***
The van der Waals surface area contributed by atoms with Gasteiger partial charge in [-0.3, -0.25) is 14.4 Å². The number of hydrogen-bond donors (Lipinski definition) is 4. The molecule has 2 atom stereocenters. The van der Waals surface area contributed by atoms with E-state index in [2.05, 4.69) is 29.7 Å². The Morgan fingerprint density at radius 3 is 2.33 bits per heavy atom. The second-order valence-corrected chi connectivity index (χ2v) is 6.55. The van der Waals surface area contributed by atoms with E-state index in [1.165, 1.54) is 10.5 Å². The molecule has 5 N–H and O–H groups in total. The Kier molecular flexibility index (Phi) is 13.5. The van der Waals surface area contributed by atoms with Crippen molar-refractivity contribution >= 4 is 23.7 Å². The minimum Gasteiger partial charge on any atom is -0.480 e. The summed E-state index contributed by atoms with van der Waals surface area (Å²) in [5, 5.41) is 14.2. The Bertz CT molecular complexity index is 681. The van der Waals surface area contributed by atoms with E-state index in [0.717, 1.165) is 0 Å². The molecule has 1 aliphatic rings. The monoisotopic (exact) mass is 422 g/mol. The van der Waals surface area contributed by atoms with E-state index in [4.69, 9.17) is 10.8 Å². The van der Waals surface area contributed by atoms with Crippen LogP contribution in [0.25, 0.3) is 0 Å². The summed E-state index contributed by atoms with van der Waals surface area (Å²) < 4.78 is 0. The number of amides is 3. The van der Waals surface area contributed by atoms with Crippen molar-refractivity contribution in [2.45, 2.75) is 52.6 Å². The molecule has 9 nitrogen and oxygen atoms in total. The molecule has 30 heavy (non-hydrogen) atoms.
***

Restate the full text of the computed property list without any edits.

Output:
The van der Waals surface area contributed by atoms with Gasteiger partial charge in [-0.3, -0.25) is 14.4 Å². The number of hydrogen-bond donors (Lipinski definition) is 4. The molecule has 2 atom stereocenters. The van der Waals surface area contributed by atoms with E-state index in [2.05, 4.69) is 29.7 Å². The Morgan fingerprint density at radius 3 is 2.33 bits per heavy atom. The second-order valence-corrected chi connectivity index (χ2v) is 6.55. The van der Waals surface area contributed by atoms with E-state index in [1.165, 1.54) is 10.5 Å². The molecule has 5 N–H and O–H groups in total. The Kier molecular flexibility index (Phi) is 13.5. The van der Waals surface area contributed by atoms with Crippen molar-refractivity contribution >= 4 is 23.7 Å². The minimum Gasteiger partial charge on any atom is -0.480 e. The summed E-state index contributed by atoms with van der Waals surface area (Å²) in [5, 5.41) is 14.2. The Bertz CT molecular complexity index is 681. The van der Waals surface area contributed by atoms with E-state index in [0.717, 1.165) is 0 Å². The molecule has 1 aliphatic rings. The monoisotopic (exact) mass is 422 g/mol. The van der Waals surface area contributed by atoms with E-state index in [4.69, 9.17) is 10.8 Å². The van der Waals surface area contributed by atoms with Crippen LogP contribution in [0.25, 0.3) is 0 Å². The summed E-state index contributed by atoms with van der Waals surface area (Å²) < 4.78 is 0. The number of amides is 3. The van der Waals surface area contributed by atoms with Crippen molar-refractivity contribution in [2.45, 2.75) is 52.6 Å². The molecule has 9 nitrogen and oxygen atoms in total. The molecule has 30 heavy (non-hydrogen) atoms.